As for a thumbreak on concealed-carry holsters, only the most advanced shooters will be able to properly use these. They tend to bind in concealed carry, and are not needed with a holster that demonstrates proper retention.
The holster mouth should feature a strong welt that allows the handgun to be reholstered with one hand.
I have cut some slack on this requirement depending on the individual’s need for concealment, but the rule is the holster should not collapse after the handgun is drawn.
Some are better than others — much better. The trigger guard is often used to supply retention by tightly molding the holster to the trigger guard, and that is a good thing, but the trigger guard should be covered by the holster for safety.
Keep your finger off of the trigger during the draw and until you fire. Not when you think you will fire, but when you fire! The draw angle should be suitable for a rapid presentation.
Some holsters are ‘tricky’ in this regard, and the draw angle is compromised depending on the cant or rake of the holster. Be certain to practice until the draw is mastered.
This means at least 250 draws from concealed carry. Use a triple-checked unloaded handgun for practice.
There are anatomical considerations. The mesomorph, ectomorph and endomorph have different considerations. The thinner you are, the less foot print (width of the holster) you may tolerate.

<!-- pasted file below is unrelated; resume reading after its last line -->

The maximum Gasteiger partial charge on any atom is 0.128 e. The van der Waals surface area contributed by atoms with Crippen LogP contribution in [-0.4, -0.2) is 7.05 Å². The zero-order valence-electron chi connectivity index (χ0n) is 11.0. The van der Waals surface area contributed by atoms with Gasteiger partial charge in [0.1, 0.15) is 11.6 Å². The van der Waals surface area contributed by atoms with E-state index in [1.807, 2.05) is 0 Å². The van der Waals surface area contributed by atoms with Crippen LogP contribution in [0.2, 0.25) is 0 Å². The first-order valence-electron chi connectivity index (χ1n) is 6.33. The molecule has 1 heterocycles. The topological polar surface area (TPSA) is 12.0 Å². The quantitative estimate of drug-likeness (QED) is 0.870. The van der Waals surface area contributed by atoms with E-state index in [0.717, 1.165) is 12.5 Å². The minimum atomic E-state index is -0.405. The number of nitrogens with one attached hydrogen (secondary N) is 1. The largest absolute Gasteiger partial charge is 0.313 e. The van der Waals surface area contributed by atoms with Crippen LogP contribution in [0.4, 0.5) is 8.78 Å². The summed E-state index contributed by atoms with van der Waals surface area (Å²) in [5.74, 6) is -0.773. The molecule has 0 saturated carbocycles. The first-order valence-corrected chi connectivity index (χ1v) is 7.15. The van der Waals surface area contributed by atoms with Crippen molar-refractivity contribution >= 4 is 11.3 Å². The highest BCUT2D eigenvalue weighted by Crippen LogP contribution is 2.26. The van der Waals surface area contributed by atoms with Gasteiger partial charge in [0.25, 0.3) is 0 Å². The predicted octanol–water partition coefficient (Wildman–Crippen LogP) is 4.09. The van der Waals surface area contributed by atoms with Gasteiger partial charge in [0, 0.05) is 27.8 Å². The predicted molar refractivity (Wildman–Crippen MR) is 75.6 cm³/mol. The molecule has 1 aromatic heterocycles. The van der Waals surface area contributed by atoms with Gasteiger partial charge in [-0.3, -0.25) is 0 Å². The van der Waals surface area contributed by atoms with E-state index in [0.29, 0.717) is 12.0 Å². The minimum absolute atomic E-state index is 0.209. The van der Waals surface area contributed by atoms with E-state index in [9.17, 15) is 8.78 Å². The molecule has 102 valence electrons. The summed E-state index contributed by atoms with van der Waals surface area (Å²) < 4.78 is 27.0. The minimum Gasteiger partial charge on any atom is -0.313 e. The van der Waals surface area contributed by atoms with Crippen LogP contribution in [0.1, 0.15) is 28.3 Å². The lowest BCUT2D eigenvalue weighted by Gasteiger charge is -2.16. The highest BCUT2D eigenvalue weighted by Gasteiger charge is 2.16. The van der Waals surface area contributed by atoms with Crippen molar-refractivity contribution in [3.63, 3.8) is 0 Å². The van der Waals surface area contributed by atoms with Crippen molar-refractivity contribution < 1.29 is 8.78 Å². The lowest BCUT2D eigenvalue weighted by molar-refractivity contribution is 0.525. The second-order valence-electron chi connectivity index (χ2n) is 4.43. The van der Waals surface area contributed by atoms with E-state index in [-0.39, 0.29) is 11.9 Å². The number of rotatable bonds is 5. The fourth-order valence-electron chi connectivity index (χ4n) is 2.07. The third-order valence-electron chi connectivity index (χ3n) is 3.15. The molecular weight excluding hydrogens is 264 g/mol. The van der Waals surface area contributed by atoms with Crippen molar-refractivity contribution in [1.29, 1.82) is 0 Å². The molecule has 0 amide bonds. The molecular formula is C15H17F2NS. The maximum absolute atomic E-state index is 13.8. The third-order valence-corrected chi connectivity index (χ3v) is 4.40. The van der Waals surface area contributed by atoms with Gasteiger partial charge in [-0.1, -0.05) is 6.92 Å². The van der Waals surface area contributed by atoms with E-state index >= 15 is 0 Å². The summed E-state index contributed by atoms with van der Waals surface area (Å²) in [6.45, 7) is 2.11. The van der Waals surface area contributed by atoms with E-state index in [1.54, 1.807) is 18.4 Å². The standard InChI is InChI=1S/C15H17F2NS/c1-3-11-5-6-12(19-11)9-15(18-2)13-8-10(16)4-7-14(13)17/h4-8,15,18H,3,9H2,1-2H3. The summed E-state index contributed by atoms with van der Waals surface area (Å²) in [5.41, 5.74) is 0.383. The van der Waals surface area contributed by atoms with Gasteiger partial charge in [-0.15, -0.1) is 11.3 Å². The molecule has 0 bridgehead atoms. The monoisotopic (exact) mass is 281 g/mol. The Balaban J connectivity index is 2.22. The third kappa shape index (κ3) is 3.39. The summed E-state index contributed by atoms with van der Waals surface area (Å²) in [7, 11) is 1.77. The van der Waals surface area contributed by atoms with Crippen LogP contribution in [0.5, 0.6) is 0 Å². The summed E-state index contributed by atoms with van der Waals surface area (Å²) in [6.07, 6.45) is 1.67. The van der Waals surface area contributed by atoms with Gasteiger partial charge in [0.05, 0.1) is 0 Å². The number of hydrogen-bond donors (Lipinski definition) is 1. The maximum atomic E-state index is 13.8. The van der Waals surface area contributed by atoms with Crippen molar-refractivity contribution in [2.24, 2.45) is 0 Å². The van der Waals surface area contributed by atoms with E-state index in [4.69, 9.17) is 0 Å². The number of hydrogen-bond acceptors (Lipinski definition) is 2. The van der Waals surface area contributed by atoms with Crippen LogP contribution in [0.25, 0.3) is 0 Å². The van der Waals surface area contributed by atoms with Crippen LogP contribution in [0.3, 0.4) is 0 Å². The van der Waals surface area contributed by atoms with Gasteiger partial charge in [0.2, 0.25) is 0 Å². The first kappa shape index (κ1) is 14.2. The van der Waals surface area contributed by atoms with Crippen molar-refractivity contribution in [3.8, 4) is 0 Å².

Those with a few extra pounds on the belt line tend to push the holster out on the covering garment. All of these factors should be considered.
If you need a holster right now that fits your handgun — and maybe a couple of handguns — the Alien Gear Grip Tuck Universal inside-the-waistband holster is a good choice.
The Alien Gear holster features a removable belt clip that may be adjusted for angle and drop as well. Galco offers two very interesting holsters for those on a tight budget.
These holsters are affordable, but feature a strong belt clip for inside-the-waistband carry, and a reinforced holstering welt. Moving up a bit in price and features, the Galco Summer Comfort is a classic design for an inside-the-waistband holster.
This holster features a strong, reinforced holstering welt and two belt loops for firm attachment to the gun belt. The tilt is what we used to call the FBI tilt, and is ideal for concealing a serious handgun under a covering garment.
Moving up a bit, is a holster that fits my needs well. The Galco N3 features a single loop that brings the holster in tight against the body. This works well in limiting exposure when carrying a Government Model 1911.
I like this holster a great deal because it is comfortable and offers a fast draw for those that practice. For the many shooters that prefer a modern Kydex holster, Galco offers the Triton, recently updated into the Triton 2.0.